It's In the Bag: Bacteria Harbored In Reusable Grocery Bags May Be Causing Foodborne Illness
Patients who rush to the emergency room complaining of food poisoning may be blaming the wrong underlying culprit.
Reusable shopping bags are being used to store and carry anything from leaky meats and milk products, to gym clothes, laundry or books, all of which can be spewing harmful cross-contaminating bacteria that actually grow and infect other foods and products subsequently carried inside these bags.
That's what researchers in Arizona and California discovered when they randomly sampled reusable grocery bags—mostly woven polypropylene—that were carried into stores by shoppers in Tucson, Los Angeles, and San Francisco.
"Our findings suggest a serious threat to public health, especially from coliform bacteria including E coli, which were detected in half of the bags sampled," said Charles Gerba, Ph.D., a University of Arizona professor of soil, water and environmental science and co-author of the study. Researchers at Loma Linda University in California assisted with the survey.
"Unfortunately, almost no one interviewed ever washed their reusable bags," Gerba wrote in his report. "Public unawareness of the potential risks seems almost universal. Thus, a sudden or significant increase in use of reusable bags without a major public education campaign...would create the risk of significant adverse public health impacts."
Washing the reusable bags by hand or in a machine with soap reduced the number of bacteria the bags harbored by more than 99.9%.
The report adds another layer of implications to several proposals in California and other states that would prohibit stores from putting products, especially food items, into disposable plastic bags.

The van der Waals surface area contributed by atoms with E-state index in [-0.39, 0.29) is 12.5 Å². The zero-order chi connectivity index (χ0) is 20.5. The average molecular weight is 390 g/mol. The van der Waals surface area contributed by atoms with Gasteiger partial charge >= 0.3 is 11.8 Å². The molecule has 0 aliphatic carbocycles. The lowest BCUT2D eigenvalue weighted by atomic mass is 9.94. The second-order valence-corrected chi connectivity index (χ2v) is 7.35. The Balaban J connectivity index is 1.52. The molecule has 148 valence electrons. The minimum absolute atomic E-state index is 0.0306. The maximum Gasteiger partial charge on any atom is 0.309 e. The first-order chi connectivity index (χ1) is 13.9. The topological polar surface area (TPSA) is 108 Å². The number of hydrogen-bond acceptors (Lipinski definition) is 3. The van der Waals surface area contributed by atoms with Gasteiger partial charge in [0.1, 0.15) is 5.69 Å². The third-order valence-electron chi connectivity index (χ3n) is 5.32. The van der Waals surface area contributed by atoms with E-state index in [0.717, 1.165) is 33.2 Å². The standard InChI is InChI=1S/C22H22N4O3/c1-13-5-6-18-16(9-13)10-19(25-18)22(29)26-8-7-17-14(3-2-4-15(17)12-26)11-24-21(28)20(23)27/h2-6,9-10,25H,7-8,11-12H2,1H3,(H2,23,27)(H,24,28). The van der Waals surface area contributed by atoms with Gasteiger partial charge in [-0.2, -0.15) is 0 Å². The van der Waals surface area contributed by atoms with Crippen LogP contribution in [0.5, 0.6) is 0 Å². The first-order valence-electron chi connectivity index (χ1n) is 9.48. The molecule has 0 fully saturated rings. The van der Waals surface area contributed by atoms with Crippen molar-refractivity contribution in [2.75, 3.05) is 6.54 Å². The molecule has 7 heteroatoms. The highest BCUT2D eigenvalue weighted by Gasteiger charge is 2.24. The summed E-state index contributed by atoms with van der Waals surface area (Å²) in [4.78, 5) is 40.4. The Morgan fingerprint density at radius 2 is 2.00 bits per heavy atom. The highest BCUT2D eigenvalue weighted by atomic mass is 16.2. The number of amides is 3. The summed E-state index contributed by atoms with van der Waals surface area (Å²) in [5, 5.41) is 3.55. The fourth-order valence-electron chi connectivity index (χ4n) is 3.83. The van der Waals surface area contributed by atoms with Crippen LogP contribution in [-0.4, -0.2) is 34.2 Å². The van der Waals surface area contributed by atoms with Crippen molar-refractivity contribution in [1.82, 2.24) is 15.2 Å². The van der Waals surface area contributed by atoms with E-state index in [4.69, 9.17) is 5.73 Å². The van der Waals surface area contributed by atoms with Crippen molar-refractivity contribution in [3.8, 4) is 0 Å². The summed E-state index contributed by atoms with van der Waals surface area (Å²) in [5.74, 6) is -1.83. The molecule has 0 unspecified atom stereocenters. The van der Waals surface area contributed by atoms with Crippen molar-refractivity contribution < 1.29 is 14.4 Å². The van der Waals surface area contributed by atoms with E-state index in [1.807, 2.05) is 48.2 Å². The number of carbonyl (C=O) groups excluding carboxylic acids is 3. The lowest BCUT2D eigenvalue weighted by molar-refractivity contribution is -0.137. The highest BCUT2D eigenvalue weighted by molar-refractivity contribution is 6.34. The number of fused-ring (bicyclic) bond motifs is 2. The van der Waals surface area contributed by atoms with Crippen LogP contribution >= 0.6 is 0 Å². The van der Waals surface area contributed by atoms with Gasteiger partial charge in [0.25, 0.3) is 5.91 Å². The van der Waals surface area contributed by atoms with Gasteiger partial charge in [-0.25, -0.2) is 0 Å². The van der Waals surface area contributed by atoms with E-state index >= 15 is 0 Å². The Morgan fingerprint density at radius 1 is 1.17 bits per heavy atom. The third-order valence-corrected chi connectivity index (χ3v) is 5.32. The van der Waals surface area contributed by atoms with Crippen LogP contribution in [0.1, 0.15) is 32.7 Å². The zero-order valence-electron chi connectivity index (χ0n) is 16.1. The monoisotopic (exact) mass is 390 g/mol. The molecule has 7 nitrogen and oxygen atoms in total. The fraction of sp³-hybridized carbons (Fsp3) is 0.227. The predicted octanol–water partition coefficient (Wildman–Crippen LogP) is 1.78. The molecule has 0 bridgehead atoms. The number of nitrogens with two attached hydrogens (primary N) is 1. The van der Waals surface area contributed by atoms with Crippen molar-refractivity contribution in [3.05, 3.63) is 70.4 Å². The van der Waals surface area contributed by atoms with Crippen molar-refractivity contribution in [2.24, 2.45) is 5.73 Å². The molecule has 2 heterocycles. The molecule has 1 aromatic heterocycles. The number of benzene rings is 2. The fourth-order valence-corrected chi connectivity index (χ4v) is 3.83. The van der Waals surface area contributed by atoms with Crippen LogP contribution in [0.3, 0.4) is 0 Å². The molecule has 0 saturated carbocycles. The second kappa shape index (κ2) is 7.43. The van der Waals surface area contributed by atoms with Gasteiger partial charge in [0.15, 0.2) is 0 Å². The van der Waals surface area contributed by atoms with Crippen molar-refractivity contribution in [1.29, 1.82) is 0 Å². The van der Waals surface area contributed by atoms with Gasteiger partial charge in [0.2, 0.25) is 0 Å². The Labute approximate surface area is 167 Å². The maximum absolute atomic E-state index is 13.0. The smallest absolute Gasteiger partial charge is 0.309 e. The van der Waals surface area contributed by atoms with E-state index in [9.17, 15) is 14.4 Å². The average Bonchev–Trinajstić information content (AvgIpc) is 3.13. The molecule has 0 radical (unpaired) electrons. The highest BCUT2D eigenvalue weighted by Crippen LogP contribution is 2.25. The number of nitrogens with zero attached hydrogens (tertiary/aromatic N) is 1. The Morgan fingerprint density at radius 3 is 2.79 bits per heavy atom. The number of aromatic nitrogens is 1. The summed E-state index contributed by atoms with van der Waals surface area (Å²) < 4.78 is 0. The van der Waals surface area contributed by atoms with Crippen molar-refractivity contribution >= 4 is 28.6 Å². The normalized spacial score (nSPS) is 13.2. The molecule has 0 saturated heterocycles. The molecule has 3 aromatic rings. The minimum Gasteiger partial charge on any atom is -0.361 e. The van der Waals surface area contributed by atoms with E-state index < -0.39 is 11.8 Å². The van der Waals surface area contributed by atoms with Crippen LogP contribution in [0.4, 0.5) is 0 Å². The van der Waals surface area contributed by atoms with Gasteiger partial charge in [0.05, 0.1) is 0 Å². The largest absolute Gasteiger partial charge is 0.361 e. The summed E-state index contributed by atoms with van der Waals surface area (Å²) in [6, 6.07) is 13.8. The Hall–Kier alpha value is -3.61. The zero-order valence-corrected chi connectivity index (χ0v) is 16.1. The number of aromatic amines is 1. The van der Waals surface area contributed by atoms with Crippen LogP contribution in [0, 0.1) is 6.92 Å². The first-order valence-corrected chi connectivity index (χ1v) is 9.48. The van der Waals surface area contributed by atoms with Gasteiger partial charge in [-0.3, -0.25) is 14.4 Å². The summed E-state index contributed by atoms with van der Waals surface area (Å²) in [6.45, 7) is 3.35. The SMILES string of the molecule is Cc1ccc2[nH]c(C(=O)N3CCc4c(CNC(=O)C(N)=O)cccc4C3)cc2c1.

"Consumers are alarmingly unaware of these risks and the critical need to sanitize their bags on a weekly basis," Gerba said. When the researchers asked the shoppers how often they washed their bags, only 3% said they did so regularly.
E-coli were identified in 12% of the bags. Also, a wide-range of enteric bacteria, including several opportunistic pathogens were discovered as well.
To create a model of how this transmission might occur, the researchers collected juices from raw chicken and beef in a beaker, spiked it with the bacteria Salmonella typhimurium that was grown in an overnight culture.
The juices were then added to swatches cut from these polypropylene bags and placed them in a Ziploc bag. Some were processed immediately, while some were put in a trunk of a hot car and left overnight to mimic the practice in ordinary use.
The bacteria in those bags grew within two hours of storage, and grew 10-fold when the temperature was 47 degrees C inside of a trunk, Garba said.
In real practice, the bags are often left in the car, ready for the next time the owner needs to go back to the grocery store.
The authors warn that transporting gym clothes or other clothing in those same bags is especially precarious, possibly resulting in cross contamination of bacteria such as methicillin-resistant Staphylococcus aureus.
The authors recommend that all bags carry printed instructions warning owners to wash them in between use and to separate raw foods from other food products.
Cheryl Clark is senior quality editor and California correspondent for HealthLeaders Media. She is a member of the Association of Health Care Journalists.
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